Astronomicum Caesarium

Astronomicum Caesarium.

The Astronomicum Caesarium (“The Emperor’s Astronomy,” 1540) by Petrus Apianus is a monumental example of European book arts of the sixteenth century, and one of the most beautiful books ever produced.

The author and producer, Peter Bienewitz (1495–1552), was the son of a shoemaker. He took the name Apianus (Latin for “bee man,” more or less a translation of his German surname), while a student at the University of Leipzig. Apianus worked as a mathematician and cosmographer (and astrologer) in the employ of emperor Charles V (1500–1558), whom he may have tutored. The Astronomicum Caesarium was produced for the emperor in folio format (about 18 x 13 in.) in a limited edition (about forty copies survive but the original run might not have been much larger).

The book compiles examples of astronomical instruments, ingeniously presenting many as actual working examples constructed of stacked revolving paper disks (called volvelles). The instruments can be used to calculate the positions of stars and planets, an increasingly useful function in the early years of maritime globalism. According to Owen Gingerich at Atlas Coelestic, “The single most impressive page is folio [E4], the mechanism for the longitude of Mercury, which contains nine printed parts plus a complex hidden infrastructure to allow movement around four separate axes.”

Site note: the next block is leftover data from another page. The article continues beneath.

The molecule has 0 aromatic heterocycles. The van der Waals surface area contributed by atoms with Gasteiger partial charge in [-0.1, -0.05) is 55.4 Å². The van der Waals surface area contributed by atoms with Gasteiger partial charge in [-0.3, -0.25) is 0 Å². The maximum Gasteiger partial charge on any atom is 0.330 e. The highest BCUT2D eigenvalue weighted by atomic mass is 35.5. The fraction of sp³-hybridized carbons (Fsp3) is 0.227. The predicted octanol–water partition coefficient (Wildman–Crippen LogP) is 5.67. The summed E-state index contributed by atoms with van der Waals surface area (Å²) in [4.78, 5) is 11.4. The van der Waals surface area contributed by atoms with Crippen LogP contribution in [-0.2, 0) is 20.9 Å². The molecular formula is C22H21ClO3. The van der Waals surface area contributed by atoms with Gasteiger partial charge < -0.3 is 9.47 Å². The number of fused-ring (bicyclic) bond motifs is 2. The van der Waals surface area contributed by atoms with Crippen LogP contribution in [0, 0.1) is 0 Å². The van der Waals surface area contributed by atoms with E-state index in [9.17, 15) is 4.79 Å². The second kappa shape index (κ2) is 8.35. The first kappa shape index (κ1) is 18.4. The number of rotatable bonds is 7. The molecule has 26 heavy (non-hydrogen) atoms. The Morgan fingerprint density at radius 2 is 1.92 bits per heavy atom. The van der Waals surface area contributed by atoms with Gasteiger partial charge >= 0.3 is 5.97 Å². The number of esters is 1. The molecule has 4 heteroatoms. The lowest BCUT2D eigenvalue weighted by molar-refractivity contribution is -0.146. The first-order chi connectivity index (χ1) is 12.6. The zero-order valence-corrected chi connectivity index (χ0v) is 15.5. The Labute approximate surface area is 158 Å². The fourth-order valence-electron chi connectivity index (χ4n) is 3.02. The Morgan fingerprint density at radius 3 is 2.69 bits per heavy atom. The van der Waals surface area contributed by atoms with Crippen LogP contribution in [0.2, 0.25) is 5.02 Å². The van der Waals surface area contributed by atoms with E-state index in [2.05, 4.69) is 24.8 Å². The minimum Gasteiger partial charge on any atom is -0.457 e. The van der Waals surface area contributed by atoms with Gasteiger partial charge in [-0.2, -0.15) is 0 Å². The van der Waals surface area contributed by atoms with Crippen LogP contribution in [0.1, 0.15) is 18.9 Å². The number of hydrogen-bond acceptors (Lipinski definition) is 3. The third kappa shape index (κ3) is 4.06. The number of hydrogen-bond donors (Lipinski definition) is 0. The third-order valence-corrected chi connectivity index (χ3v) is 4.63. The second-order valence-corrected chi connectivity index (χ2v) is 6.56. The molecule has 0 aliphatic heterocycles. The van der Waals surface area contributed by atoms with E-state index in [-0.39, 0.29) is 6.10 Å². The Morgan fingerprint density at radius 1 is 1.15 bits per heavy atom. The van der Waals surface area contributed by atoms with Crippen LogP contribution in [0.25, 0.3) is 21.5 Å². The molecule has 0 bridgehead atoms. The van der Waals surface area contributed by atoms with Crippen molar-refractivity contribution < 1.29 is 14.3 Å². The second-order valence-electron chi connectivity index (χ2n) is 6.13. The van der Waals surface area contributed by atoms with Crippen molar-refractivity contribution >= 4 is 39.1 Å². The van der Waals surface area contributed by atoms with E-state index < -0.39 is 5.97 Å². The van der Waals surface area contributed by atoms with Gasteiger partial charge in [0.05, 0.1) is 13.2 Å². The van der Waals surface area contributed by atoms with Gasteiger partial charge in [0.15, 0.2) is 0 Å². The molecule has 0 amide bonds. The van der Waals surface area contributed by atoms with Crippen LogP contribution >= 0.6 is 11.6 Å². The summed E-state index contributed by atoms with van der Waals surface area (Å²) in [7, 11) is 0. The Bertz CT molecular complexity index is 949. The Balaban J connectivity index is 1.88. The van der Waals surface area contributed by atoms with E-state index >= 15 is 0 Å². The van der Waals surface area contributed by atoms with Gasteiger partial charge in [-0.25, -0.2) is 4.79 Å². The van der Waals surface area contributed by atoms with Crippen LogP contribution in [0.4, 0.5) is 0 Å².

Based on the prevaling Ptolemaic system (the author was a contemporary of Copernicus), the book presents some scientific advances, such as the observation that the tails of comets always point away from the sun and the recommendation that solor eclipses can be helpful in establishing longitude. It reflects Apianus’s pioneering work in astronomical and geographical instrumentation. But it is most notable as a brilliant example of book arts.

Although Apianus gets the press, I think that the artist, Michael Ostendorfer (ca. 1490–1549), deserves much of the credit for this work, as the gorgeous hand-painted woodcut images are an exceptional feature. Check out the following examples (the aspect ratios vary slightly because of conditions of photography and cropping), then view the video at the end. A pdf of the entire book can be downloaded here.